Passage: p. 178 “You have read….on his prosecutor”

The narrative frame, by which Robert Walton relays Victor’s story in his letters to his sister, sets readers at a safe distance from the tragedy, as if we, like Margaret, have only “read this strange and terrific story” (178). According to Edmund Burke’s theory on sympathy, this removal from terror “produces delight when it does not press too close” (42), an effect evident in Robert Walton’s response to Victor’s narrative.

In his initial reaction Walton dwells upon Victor’s outward displays of anguish rather than the horrific story itself, repeatedly noting how Victor was “seized with sudden agony” (178) as he related “words so replete with anguish” (178) with eyes “quenched in infinite wretchedness” (178). His fascination with Victor’s apparent suffering testifies to Burke’s claim that “we have a degree of delight…in the real misfortunes and pains of others” (42). Further, his tone of excited curiosity in the way he questions whether “you do not feel your blood congeal with horror, like that which even now curdles mine” (178) reflects Burke’s sentiment that “objects which in reality would shock, are in tragical…the source of a very high species of pleasure” (41). Walton’s speech assumes this excited energy as he describes Victor’s multifarious expressions of grief. Broken into phrases signaled by pairs of opposing prepositions such as “sometimes…at others” and “now….then” (178), the choppy structure of his sentences reflects Victor’s fitful behavior and testifies to his seemingly misplaced enthusiasm. Ironically, as Walton describes him, Victor sometimes appears more like the monster with eyes “lighted up with indignation” and “an expression of the wildest rage” (178). There is an emotional tension between this violent image of a man like “a volcano bursting forth” (178) and a pathetic figure “subdued to downcast sorrow” (178), resulting in simultaneously overwhelming feelings of fear and pity in the reader, as in Walton, toward this tragic figure.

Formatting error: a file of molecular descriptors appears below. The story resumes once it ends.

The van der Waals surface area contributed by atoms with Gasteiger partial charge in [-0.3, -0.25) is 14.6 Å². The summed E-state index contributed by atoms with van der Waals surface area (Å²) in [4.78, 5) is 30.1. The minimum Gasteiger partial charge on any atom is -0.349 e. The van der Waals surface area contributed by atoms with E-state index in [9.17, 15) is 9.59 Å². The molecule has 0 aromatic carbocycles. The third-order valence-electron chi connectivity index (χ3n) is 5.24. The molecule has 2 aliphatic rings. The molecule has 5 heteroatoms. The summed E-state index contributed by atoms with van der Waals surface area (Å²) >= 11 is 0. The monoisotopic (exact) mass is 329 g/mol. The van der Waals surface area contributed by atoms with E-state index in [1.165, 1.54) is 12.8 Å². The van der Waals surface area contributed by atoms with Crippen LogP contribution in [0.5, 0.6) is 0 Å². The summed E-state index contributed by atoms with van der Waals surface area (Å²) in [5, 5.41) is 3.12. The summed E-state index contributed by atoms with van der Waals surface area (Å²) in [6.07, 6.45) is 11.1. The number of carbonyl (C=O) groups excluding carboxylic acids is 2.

Through Walton’s perspective we can perceive Victor as a tragic hero who “seems to feel his own worth, and the greatness of his fall” (179); and like Walton in his fascination, we feel both sympathy for the ruined scientist and fear that we might not make his mistakes. Burke attributes this cathartic fascination to the quality of pity as “a passion accompanied with pleasure” (42). In his exalting lamentations of Victor’s condition, “noble and godlike in ruin” (179), Walton demonstrates his delight derived from his sympathy for Victor. Because Walton remains removed from any active role in Victor’s narrative until this point, he can experience this kind of exhilarating terror, which, as Burke describes, “is a passion which always produces delight when it does not press too close” (42).